people (friends and patients) have said to me things like, “I feel like my journey doesn’t really count, or my transformation can’t be that big, because I haven’t had it as hard as you. your journey has been so much more difficult than mine, therefore how can things really change for me?”. that is totally bogus, and it is also self-judgement. who is to say that my journey or anyone else’s has been more difficult than that of the person who has had EVERYTHING that they have wanted up until a certain point in life, has been “yes-ed” to death, and suddenly the script flips or changes, even in the mildest of ways? when the script flips or changes (for “better” or for “worse”, by the way), we are in a big ego death. there is no measure or judgement on the relativity of one person’s process against another person’s process. yet, we each seem to judge our processes and compare and contrast against others’…
sooner or later we are each forced to acknowledge our own value. the Universe will teach this in a variety of ways. one way it will teach us our own value is by having that value invalidated CONSTANTLY. for example, if we grow up in a chaotic, abusive and all-around unsupportive home and with people who make us feel like shit, what is happening is that we are being FORCED to acknowledge our own value. because clearly it is NOT coming from an outside source (this is such a gift by the way, even when it feels torturous). in fact, we are being tested to develop an even stronger and earlier sense of self (if we can navigate the process, pass the tests to see through the illusions of the abuse and understand why it is happening/has happened) than the average person. what a huge blessing! the greatest gift I have ever received from the Universe is the gift of my OWN inner value and truth, separate from the opinions of anyone around me. it did NOT come from being honored, respected, yes-ed to death or any such experience.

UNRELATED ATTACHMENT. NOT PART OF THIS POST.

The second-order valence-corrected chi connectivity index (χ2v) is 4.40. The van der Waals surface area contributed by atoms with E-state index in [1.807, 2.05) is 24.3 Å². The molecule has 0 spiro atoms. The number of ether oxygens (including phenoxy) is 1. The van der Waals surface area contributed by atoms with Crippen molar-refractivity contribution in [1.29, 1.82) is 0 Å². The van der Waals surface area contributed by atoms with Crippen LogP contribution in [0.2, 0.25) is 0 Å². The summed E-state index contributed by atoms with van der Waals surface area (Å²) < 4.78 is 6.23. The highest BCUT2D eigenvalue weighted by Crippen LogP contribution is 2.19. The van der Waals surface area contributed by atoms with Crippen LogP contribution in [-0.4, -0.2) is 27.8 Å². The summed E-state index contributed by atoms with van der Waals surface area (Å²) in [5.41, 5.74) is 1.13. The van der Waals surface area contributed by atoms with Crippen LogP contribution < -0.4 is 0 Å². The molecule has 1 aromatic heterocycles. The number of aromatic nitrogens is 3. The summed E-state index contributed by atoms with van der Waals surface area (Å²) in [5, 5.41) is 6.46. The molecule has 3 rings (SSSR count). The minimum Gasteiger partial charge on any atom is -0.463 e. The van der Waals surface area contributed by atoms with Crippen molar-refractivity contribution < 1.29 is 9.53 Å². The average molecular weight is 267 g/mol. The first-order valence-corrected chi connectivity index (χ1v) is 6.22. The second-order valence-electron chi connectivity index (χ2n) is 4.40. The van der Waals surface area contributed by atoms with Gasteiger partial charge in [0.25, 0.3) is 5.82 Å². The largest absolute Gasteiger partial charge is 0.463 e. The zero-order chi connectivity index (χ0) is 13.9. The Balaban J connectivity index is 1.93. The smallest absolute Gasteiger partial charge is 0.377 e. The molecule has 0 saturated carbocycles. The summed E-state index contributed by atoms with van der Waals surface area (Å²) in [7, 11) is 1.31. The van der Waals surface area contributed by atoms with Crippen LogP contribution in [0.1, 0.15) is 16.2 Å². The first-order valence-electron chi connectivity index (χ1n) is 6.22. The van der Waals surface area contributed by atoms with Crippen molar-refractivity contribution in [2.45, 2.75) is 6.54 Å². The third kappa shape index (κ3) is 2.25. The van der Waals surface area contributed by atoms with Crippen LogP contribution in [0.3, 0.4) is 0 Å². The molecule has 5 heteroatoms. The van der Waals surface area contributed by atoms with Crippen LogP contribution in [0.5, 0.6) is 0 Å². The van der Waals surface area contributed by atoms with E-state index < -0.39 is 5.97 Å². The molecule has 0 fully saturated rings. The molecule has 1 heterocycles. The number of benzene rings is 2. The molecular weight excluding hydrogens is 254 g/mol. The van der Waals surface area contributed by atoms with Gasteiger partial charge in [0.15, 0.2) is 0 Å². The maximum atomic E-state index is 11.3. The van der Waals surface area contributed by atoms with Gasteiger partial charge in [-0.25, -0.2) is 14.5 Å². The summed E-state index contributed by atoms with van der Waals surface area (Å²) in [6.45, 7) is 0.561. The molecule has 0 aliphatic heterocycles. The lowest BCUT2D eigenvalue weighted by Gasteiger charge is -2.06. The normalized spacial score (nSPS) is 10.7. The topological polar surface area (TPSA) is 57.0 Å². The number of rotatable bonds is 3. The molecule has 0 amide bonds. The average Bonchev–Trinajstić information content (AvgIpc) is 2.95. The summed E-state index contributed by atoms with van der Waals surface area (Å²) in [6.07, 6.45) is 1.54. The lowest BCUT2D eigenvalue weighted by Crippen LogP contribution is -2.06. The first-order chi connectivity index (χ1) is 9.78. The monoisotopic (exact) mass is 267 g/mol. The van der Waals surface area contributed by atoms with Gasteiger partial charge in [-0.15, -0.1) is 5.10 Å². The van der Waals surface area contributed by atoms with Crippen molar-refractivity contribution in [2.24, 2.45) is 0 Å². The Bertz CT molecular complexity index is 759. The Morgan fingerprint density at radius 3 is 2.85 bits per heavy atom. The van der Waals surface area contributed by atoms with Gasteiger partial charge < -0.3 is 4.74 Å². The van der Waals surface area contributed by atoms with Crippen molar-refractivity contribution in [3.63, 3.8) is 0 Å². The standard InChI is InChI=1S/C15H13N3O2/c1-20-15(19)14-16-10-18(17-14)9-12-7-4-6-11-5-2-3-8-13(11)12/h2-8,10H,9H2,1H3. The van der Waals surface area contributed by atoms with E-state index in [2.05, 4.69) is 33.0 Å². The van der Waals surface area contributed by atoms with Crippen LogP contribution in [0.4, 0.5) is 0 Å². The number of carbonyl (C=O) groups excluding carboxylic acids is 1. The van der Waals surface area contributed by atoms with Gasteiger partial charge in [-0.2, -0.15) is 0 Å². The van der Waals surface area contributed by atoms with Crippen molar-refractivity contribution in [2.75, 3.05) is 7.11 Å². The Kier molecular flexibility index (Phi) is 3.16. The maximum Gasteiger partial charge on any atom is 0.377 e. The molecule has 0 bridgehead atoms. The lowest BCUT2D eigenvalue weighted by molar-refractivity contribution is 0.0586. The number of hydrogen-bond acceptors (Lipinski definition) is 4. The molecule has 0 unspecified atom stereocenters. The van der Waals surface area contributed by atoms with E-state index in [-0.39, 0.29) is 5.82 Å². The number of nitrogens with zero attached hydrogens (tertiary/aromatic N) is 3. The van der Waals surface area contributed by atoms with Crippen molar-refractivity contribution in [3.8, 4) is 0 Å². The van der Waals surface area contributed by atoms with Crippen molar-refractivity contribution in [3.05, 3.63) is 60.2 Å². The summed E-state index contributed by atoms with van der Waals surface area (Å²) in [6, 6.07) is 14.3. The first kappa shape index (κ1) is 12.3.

conversely, the Universe will teach us our own value by giving us archetypal support/love from family, friends and the like. we may have a fairly “easy” life, and we may rely on those around us because we have never really faced adversity – however, that in and of itself IS adversity. adversity is always waiting at the door for us so that we can expand our consciousness. one day, one time, at some point, we will find ourselves in a situation that can not be fixed or filled by our former life of “ease”. we may notice that when our parents or siblings or loved ones die, that our sense of self and value and validation completely went with them. if our husband or wife suddenly leaves us and we have no immediate physical being to validate our existence, we may “lose” it. this singular experience may actually be relative to a lifetime of struggle to “find oneself”. being in a position where we never learn to fish because that is the way the Universe has set things up for us, can really test us when those who feed us disappear for some reason. separately, we may also notice that “normal” every day hardships seem to be so much harder for us to deal with than more “hardship-seasoned” peers or friends, and we may struggle more to recover from certain experiences. this does not make us weak! it makes us part of a divine plan of life experience and soul evolution.
there are blessings in the curses of each above “archetypal” scenario. I have always said that each human being gets the SAME deck of cards in life with a completely DIFFERENT hand. with whatever hand we get, I suggest looking to people we admire who have been through similar hardships (or lack thereof). this will help keep us out of self-judgement and/or judgement of those around us. things have been relative since the beginning of time. don’t judge your journey: whether you came from a loving home/past, or an abusive home/past, it is ALL relative.